Soldiers dancing with Arabs

Years ago a Palestinian blew himself up on a bus in a Jerusalem killing many Israelis. He was from Daharia, a Palestinian village in the southern Hills of Hebron. I was living in Daharia at the time as a soldier serving in the Israeli army reserves. I was stationed in an abandoned building surrounded by barbwire, and it felt like I was living in the Wild West. We were shot at and had rocks thrown at us on an almost daily basis. And the soldiers I was with did some awful things to the hoi polloi, such as randomly arresting Arabs late at night, bringing them into our compound and threatening to murder them.

Just to give you a sense of a day-in-the-life, while on patrol one morning my commander told me to drive the jeep closer to a young boy riding his bicycle. He said he wanted to get a better look at him. I was suspicious yet I obeyed the order. When we got close enough the commander quickly threw open the jeep door trying to slam it into the biker. Luckily, I was able to pull away in time. There was no love lost between us and the Arabs.

One afternoon, while off duty, I went to the rooftop of the building to sunbathe. Our outpost was adjacent to Daharia’s Soccer field. The stadium was filled to capacity for the big game against the Hebron team. Instead of sunbathing, I decided to do something more productive. I found a piece of cardboard and I took a thick black marker from the briefing room and I wrote in Arabic the word Daharia. Every time the Daharia team got close to scoring, I held up the sign and cheered them on. Slowly the crowd began to notice my sign and every time I held it up they roared and went wild with enthusiasm and laughter and appreciation. My fellow soldiers came up to the roof to see what all the ruckus was about. When they saw what I was doing they ripped the sign out of my hands and tore it up.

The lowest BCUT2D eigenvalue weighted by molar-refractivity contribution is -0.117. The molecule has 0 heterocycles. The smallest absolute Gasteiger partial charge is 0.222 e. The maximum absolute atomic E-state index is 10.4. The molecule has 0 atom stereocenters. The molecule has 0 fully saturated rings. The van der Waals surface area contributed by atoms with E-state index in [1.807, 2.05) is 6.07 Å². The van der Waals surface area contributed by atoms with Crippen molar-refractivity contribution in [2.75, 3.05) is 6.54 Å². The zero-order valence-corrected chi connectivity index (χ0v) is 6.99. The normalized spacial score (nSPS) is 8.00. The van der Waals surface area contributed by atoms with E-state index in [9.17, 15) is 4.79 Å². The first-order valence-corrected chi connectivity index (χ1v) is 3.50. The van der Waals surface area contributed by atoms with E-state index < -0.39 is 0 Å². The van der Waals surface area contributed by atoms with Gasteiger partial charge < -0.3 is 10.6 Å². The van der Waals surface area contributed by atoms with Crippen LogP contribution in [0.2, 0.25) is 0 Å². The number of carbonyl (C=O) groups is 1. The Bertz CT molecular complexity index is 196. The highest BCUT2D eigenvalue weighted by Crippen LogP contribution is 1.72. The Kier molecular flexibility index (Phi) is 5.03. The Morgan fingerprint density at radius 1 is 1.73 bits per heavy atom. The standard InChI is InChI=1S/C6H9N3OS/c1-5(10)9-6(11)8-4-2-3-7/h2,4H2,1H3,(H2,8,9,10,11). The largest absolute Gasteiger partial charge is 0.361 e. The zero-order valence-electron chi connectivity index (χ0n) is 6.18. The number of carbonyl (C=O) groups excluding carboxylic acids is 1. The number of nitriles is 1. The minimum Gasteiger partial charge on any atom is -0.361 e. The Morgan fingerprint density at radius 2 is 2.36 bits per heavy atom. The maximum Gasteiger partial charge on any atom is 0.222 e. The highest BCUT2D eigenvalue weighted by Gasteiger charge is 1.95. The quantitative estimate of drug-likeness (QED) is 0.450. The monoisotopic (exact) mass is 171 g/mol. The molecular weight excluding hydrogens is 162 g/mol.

We hate Daharia, they told me, and we should not be supporting them. I tried to explain that sports would be a great way to break the tension between us but my words fell on the uncircumcised ears and uncircumcised hearts of the circumcised soldiers.

I’m all for breaking down barriers between Israelis and Palestinians. I believe we should socialize with each other and that all Israeli schools should teach spoken Arabic instead of classical Arabic. I lean more towards universalism than I do particularism.

Yes, the active service soldiers who were caught on video dancing at a Palestinian wedding in the West Bank were irresponsible. Yes it put their lives in danger as well as the soldiers that would have had to attempt a rescue had they been kidnapped. And just because all ended well doesn’t make their act any less stupid.

But when I watch the video I can’t suppress a smirk and a feeling that Israeli soldiers dancing at Arab weddings is going in the right direction… the direction of peace and utopia. I condemn their judgement but I like their spirit. We just have a lot of hard work to do first before we begin dancing at each others weddings.

About the Author
Robby Berman has a Masters (MPA) from Harvard's Kennedy School of Government, a Masters (MBA) from the Baruch School of Business and is the founder & director of the Halachic Organ Donor Society (